While former Ferrari president Luca di Montezemolo laments the treatment meted out by the new regime at Maranello to Sebastian Vettel in this final year of his as a Ferrari driver, but the German is adamant that all is well and there are no hard feelings despite the manner of his dismissal.
In less than a couple of years, Vettel has been demoted from Ferrari lead driver to number two as Charles Leclerc has enjoyed the upper hand from the minute he togged up as a Red starting with the season opener in Australia.
Since then the Little Prince has entrenched himself in the hearts and minds of his paymatsers as well as the Tifosi. His splendid victory on home soil – Monza – last year entrenched him in the Scuderia’s folklore instantly.
This all at the expense of waning star Seb whose form took a nose-dive around the same time as his new teammate walked into the garage beside him. Adding insult to injury, not only did Ferrari not renew their deal with the driver of their #5 car, they had Carlos Sainz lined up as a cheaper replacement long before Vettel knew his fate.
But Vettel told reporters at Monza he was not aggrieved, “I don’t feel pushed out. We are very open, also vocal and when something is not right – and that’s for Charles and myself – if I get asked, I would answer.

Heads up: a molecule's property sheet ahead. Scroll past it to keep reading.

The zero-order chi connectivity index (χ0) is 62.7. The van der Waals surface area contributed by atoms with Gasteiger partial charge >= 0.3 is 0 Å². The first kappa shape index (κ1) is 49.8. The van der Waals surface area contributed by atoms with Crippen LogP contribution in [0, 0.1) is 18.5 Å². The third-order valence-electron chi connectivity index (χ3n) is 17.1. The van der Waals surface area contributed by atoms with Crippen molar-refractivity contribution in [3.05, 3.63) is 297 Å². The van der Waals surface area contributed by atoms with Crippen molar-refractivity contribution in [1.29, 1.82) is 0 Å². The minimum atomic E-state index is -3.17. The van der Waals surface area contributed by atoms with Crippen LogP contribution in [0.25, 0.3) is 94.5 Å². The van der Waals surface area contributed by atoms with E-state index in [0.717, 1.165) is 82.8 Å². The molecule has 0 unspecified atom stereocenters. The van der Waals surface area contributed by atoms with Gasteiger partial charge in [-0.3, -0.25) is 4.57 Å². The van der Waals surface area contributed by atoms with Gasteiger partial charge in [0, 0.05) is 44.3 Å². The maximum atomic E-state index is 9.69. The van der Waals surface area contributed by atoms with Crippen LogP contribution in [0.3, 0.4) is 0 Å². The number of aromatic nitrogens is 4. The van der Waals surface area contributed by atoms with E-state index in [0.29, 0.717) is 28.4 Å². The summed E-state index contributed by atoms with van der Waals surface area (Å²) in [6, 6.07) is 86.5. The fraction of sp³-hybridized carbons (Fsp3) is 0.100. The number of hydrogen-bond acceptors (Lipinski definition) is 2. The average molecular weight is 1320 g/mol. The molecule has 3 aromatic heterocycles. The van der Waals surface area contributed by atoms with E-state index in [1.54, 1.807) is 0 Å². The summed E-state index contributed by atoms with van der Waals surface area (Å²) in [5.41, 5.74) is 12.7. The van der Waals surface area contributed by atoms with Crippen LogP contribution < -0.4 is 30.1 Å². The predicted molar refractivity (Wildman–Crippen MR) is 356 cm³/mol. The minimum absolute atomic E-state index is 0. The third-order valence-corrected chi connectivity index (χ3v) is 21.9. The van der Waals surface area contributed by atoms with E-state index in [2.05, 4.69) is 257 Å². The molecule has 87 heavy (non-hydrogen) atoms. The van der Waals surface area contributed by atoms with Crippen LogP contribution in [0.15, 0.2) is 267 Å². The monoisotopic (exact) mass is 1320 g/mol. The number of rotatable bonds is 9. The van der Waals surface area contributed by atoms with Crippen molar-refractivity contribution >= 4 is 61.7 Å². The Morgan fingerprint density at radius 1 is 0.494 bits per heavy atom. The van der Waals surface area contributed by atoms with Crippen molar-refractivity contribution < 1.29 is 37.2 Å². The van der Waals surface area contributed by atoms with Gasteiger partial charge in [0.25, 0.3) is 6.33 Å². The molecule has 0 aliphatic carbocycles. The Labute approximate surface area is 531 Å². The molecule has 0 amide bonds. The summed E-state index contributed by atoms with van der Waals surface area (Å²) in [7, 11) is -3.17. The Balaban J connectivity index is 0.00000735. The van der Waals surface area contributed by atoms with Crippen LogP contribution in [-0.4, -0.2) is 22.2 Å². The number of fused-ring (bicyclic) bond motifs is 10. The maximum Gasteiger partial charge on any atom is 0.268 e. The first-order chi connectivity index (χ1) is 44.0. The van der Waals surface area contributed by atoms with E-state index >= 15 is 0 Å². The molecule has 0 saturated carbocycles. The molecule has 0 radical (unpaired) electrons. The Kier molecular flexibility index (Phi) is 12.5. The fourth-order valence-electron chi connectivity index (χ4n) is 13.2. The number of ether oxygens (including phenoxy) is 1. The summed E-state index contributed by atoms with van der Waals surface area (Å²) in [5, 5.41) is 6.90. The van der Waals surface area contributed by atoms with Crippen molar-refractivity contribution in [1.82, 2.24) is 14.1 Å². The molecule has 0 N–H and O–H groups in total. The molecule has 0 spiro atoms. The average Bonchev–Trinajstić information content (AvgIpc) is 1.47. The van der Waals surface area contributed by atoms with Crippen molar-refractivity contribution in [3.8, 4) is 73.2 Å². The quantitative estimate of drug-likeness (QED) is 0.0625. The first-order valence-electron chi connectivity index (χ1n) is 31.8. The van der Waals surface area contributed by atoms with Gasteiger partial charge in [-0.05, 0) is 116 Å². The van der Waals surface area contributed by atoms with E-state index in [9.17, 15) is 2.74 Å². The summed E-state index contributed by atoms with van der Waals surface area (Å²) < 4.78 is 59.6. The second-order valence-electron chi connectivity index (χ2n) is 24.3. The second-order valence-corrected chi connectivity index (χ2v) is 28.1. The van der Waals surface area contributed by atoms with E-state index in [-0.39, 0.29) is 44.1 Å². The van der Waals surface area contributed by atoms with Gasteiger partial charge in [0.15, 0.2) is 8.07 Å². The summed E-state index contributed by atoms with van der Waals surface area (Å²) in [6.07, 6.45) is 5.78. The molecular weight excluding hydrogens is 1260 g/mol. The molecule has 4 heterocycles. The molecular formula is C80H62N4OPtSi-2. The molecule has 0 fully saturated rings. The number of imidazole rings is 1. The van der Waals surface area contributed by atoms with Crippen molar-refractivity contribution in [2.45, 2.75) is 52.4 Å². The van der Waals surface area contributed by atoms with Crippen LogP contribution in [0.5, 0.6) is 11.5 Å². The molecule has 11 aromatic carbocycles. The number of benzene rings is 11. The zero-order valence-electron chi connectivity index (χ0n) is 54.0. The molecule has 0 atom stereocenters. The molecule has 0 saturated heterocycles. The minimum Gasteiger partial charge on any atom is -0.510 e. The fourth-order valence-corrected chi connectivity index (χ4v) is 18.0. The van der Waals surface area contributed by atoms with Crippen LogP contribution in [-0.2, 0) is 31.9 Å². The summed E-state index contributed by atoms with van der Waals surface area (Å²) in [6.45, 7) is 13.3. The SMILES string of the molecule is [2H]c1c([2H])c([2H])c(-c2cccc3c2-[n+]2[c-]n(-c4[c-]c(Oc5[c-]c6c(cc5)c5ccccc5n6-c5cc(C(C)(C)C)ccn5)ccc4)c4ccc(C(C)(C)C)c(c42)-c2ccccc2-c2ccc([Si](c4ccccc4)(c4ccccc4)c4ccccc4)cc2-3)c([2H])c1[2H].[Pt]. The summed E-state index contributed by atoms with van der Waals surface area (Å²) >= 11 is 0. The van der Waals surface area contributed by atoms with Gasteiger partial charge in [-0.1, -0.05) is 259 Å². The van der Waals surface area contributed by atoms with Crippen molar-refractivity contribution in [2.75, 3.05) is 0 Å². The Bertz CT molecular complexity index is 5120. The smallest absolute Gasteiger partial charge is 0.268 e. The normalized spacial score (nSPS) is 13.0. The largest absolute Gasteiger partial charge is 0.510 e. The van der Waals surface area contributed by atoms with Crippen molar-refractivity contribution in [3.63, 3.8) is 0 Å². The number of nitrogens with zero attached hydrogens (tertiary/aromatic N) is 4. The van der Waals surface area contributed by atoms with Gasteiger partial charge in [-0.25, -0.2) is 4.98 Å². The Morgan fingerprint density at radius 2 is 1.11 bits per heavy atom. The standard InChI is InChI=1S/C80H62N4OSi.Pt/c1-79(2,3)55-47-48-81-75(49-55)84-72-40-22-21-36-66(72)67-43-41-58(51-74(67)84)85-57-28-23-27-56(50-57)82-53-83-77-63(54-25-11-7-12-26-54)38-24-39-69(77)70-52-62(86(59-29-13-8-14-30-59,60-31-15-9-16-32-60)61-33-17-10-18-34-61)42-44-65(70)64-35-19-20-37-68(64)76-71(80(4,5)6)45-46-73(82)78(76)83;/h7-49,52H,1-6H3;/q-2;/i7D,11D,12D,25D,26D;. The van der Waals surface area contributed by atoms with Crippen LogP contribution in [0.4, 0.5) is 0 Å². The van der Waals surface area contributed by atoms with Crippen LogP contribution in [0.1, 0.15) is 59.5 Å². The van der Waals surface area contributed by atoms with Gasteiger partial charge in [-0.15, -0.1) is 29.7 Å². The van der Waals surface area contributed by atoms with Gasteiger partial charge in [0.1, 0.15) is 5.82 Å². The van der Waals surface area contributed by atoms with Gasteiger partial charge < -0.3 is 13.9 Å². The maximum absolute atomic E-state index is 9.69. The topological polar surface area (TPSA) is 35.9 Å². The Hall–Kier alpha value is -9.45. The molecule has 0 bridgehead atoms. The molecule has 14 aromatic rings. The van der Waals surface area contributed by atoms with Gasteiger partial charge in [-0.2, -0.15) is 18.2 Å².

“If I don’t get asked, I might say it, nevertheless. I’m open, I’m here to do my job until the end of the year and there might be a lot in it for the team but there’s also a lot in it for me.
“I enjoy racing and I want to make sure I can get out of the car at the end of the year knowing that I’ve done everything I can to put all the things together, that mattered, to get the best result.”
On Friday at Monza, Ferrari’s woes continued with Vettel 2.2 seconds off the pace in FP1, before ending a comparatively respectable P12 at the end of the day, no place for a Ferrari to be at 1.5 seconds off the pace no matter what session.
And the end of the day report from him explaining, “The car was quite difficult to drive but it’s not the first time this year. As expected, we are losing out down the straight, but we also have to work on the balance to have a better performance in sector two.
“Also, on heavy fuel the car is not easy to drive, partly because we have to run with set tyre pressures. I think there will be a big pack of cars fighting to the hundredths in quali and I can image it will be quite similar in the race. It will definitely be complicated,” predicted the four-time F1 World Champion.